Informatics hosts UKIEPC, the UK and Ireland Programming Contest
CompSoc and the School of Informatics hosted again this year UKIEPC, the UK & Ireland Programming Contest. 25 teams and around 70 students took part in the event. It was five long hours of problem-solving, followed by awards for the top teams and pizza for everyone. Out of the eighteen co-organising UK and IE universities, the UoE site was the largest with one in eight competing teams being from Edinburgh. In terms of the highest-ranking team, we were only behind Cambridge and Oxford. Our top three teams were: Bobby++ (8th overall): Justas Zelnia, Nicholas Zhang, and Eduards Gankins; EliyaGlinskiSzczesniak (20th overall): Stan Szcześniak, Michal Glinski, and Roy Eliya; Compile 'till Five (24th overall): Evripidis Papaevripidis, Stylianos Charalampous, and Alexandru Chelba. Bobby++ and EliyaGlinskiSzczesniak will represent the UoE in the next ICPC round, the Northwestern Europe Regional Contest (NWERC) in Eindhoven next month.
Jon Oberlander Memorial Lecture, 12th December
You are warmly invited to attend the Distinguished Lecture, jointly sponsored by Informatics and UKRI CDT in NLP, which will be delivered by Professor Mari Ostendorf, University of Washington on Thursday 12th December 2019 in G.07/G.0a, Informatics Forum. The Lecture will be followed by a short drinks reception in the atrium/café area. Title: Contextualised Language Processing with Explicit Representations of Context. To attend, register by 8th December.
IT Futures Conference
The University’s IT Futures conference returns this year with the title: Automating our future: opportunities and threats. It will take place all day on Friday, 13th December 2019, in G07 Informatics Forum. Speakers include Alan Bundy, Jane Hillston and Kobi Gal.
Outreach and Public Engagement
For latest opportunities please check CSE PE blog for more info.
Dance Your PhD contest, Science magazine / AAAS, deadline: 21st Jan 2020
The 12th annual edition of this competition is now live and open to those who are currently doing a PhD or completed one (no matter how long ago) in a science-related field. To enter, you need to turn your PhD into a dance, put it on YouTube, and send the link to the organisers. The winner will receive $1k.
Call for proposals - Glasgow Science Festival - June 2020, deadline: 20th Dec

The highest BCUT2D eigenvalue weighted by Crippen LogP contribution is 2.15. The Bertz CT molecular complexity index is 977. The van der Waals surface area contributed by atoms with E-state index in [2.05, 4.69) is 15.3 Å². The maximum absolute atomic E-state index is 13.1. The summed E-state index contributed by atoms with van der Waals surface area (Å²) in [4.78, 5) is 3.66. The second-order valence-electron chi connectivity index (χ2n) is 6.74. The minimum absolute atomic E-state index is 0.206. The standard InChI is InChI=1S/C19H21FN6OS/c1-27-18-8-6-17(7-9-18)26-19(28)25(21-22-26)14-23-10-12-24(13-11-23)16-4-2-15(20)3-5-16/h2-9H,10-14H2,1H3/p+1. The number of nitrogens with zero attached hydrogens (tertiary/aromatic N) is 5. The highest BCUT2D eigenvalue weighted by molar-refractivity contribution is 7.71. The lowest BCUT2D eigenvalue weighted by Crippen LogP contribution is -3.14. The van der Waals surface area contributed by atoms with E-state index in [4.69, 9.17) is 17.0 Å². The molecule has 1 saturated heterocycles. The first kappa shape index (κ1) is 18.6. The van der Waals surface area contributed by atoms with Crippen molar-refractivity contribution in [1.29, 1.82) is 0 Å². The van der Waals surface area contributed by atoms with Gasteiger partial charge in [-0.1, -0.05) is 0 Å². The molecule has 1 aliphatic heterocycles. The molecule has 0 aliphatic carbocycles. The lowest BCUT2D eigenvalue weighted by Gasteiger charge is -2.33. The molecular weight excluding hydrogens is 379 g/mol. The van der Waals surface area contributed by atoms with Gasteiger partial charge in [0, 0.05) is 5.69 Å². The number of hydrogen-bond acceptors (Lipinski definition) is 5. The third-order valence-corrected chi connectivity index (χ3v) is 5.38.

The call for the 14th Glasgow Science Festival - running 4th-14th June 2020 - is now open. The festival's overarching theme will be "Glasgow Making Waves", which will enable links to marine, sound, gravitational, electromagnetic themes and many more ideas! Proposals from the sciences, arts, and more are all very much welcomed.
Call for contributors - Cabaret of Dangerous Ideas 2020, Beltane network / Edinburgh Festival Fringe; deadline: 7th Dec
The Cabaret of Dangerous Ideas has taken place at the Edinburgh Fringe each summer since 2013. It’s a unique blend of serious academic research, irreverent comedy and a liberal dose of controversy. There is a heavy emphasis on audience involvement – these are not lectures – and a complete ban on slides. The Cabaret is also a researcher-development process, with all performers strongly encouraged to take part in a series of ‘bootcamps’.
The call to take part in the Cabaret at the 2020 Edinburgh Fringe is now live:
If you have never taken part in the Cabaret before, you can familiarise yourself with what’s involved by reading the information for 2020 performers and supporters, as well as joining their Facebook group.
And to see what a CODI show is all about, you can head along to one of their monthly slots at the Stand Comedy Club.
“What changes when you become bilingual?” and “Fake News Kills World” (5th December)
Call for contributions - public events at the Scottish Parliament, various dates; submission 'deadline': 30th Nov
Scotland's Futures Forum is currently developing events for 2020 that highlight the research findings and innovations that aim to support Scottish citizens meet the challenges of the future during different stages of human life. These challenges can be broad in their interpretation: e.g. climate change, agricultural advances, medical innovations, etc...
For these events, the organisers are looking for interactive activities to illustrate the challenges as well as the potential solutions to these issues. The events, regularly reaching several thousand people, are:
Open Days [aimed at teenagers and adults] - 4th and 11th April 2020 [i.e. during the Edinburgh Science Festival]
Festival of Politics [primarily an adult audience] - 8th-10th October 2020
If you have any contributions that you wish to make, you can either complete the form at the link below or contact Nicole Barth
Ideally, submissions should be received by the end of November, although it is likely (especially for the October event), that submissions would still be possible after this deadline.